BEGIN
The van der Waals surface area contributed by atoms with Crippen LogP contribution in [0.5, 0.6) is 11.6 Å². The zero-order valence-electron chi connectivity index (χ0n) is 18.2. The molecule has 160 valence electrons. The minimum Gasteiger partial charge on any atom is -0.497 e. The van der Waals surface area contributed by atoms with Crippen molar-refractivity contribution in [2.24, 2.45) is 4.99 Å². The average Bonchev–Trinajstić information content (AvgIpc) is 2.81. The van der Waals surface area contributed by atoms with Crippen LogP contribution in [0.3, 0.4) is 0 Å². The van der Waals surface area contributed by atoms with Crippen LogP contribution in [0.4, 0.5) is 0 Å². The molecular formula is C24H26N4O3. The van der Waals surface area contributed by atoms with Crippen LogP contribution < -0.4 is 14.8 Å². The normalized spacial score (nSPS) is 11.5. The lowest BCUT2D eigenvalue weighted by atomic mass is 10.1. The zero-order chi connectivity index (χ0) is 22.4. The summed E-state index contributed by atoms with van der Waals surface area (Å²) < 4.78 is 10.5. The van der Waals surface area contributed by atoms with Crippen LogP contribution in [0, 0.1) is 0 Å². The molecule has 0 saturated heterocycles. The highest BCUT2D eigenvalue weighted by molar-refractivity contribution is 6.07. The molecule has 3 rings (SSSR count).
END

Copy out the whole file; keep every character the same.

The van der Waals surface area contributed by atoms with Crippen LogP contribution in [0.5, 0.6) is 11.6 Å². The zero-order valence-electron chi connectivity index (χ0n) is 18.2. The molecule has 160 valence electrons. The minimum Gasteiger partial charge on any atom is -0.497 e. The van der Waals surface area contributed by atoms with Crippen molar-refractivity contribution in [2.24, 2.45) is 4.99 Å². The average Bonchev–Trinajstić information content (AvgIpc) is 2.81. The van der Waals surface area contributed by atoms with Crippen LogP contribution in [0.3, 0.4) is 0 Å². The van der Waals surface area contributed by atoms with Crippen LogP contribution in [0.4, 0.5) is 0 Å². The molecular formula is C24H26N4O3. The van der Waals surface area contributed by atoms with Crippen LogP contribution < -0.4 is 14.8 Å². The normalized spacial score (nSPS) is 11.5. The lowest BCUT2D eigenvalue weighted by atomic mass is 10.1. The zero-order chi connectivity index (χ0) is 22.4. The summed E-state index contributed by atoms with van der Waals surface area (Å²) < 4.78 is 10.5. The van der Waals surface area contributed by atoms with Crippen LogP contribution in [0, 0.1) is 0 Å². The molecule has 0 saturated heterocycles. The highest BCUT2D eigenvalue weighted by molar-refractivity contribution is 6.07. The molecule has 3 rings (SSSR count).